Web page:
As Engel and I stood along the side of Highway 299 surveying the burnt-out basin below, white ash fell like a light snow though the smoky air. The leaves and grass were mostly gone; what moves in wind tends to burn in fire. Even in the breeze, the charred landscape was still.
Scanning the blackened crescent, Engel was thinking about three things: fuels, topography, and weather. Those are the three basic ingredients of fire behavior, and the three basic factors that a wildfire investigator considers in reconstructing how a fire ignited and spread.
Usually, investigators begin by interviewing firefighters and civilians on the scene to define a general area of origin—a large perimeter, sometimes encompassing as much as two acres of land, that they’re pretty sure contains the ignition point. From there they work inward. When Engel and I arrived at the scene of the Carr Fire, the forest service investigators had already finished their on-site work. A pair of traffic cones and some yellow caution tape marked the origin area, and I could make out a dark scrape mark curving off the road. A metal guardrail beside the cones had twisted as its wooden legs burned out from under it.
In the early afternoon of July 23, a passing trailer with a flat tire had sagged so low it ground against the pavement and sparked. At least one of those sparks leapt into the roadside star thistle, which unseasonable heat and low humidity had primed for ignition. 21-mile-per-hour gusts offered extra encouragement.
Engel traced the fire’s spread away from the origin. A few yards to the left of the cones, he pointed out a stone wedged in the dirt. To its left, some unburned grass had survived; to its right, scorched earth. As the fire advanced on the stone, Engel explained, it diverged, like a stream flowing around a boulder. A week before our visit, other indicators, like ash and fallen grass stems, would also have pointed the way to the fire’s origin. These had since scattered with the wind.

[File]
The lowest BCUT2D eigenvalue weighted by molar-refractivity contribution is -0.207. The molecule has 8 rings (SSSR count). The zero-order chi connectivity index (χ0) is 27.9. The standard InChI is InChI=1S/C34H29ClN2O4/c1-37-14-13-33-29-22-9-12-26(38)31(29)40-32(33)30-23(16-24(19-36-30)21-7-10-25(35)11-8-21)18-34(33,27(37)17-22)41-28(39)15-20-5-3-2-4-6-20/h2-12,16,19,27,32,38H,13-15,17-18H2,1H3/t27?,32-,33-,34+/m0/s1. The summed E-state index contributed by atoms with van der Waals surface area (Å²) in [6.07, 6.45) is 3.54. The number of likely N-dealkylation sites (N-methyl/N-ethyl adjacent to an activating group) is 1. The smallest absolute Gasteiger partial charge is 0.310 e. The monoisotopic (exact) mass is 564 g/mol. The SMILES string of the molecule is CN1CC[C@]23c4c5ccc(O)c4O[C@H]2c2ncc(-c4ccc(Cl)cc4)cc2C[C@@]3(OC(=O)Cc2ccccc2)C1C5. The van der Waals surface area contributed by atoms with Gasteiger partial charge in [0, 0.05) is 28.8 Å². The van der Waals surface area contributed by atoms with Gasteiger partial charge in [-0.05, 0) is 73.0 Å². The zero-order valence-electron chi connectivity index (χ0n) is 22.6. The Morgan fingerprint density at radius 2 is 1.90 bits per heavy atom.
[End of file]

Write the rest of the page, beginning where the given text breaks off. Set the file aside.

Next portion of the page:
Unlike humans, flames run faster uphill (heat rises), which is why investigators care about topography. But made to choose between favorable slopes and combustible fuels, fire will always pick the latter. Penned in by the unforgiving asphalt of Highway 299 on one side, the flames began to creep downhill.
Wildfires do not tarry. Usually, a flame front passes through a tree in under a minute, consuming what burns easily and sparing what does not. If the fire is growing as it advances, the backside of the tree will show greater damage than the front: In Engel’s lingo, the fire “comes in low and exits high.” When it moves downhill, the burn is more even because fires tend not to grow as they descend. But the Carr Fire did. On the slope down from Highway 299, the sides of the pine trees facing uphill had kept most of their needles, while the sides facing downhill were bare. From this, Engel inferred that as the flames edged down the slope, they reached higher and higher into the foliage.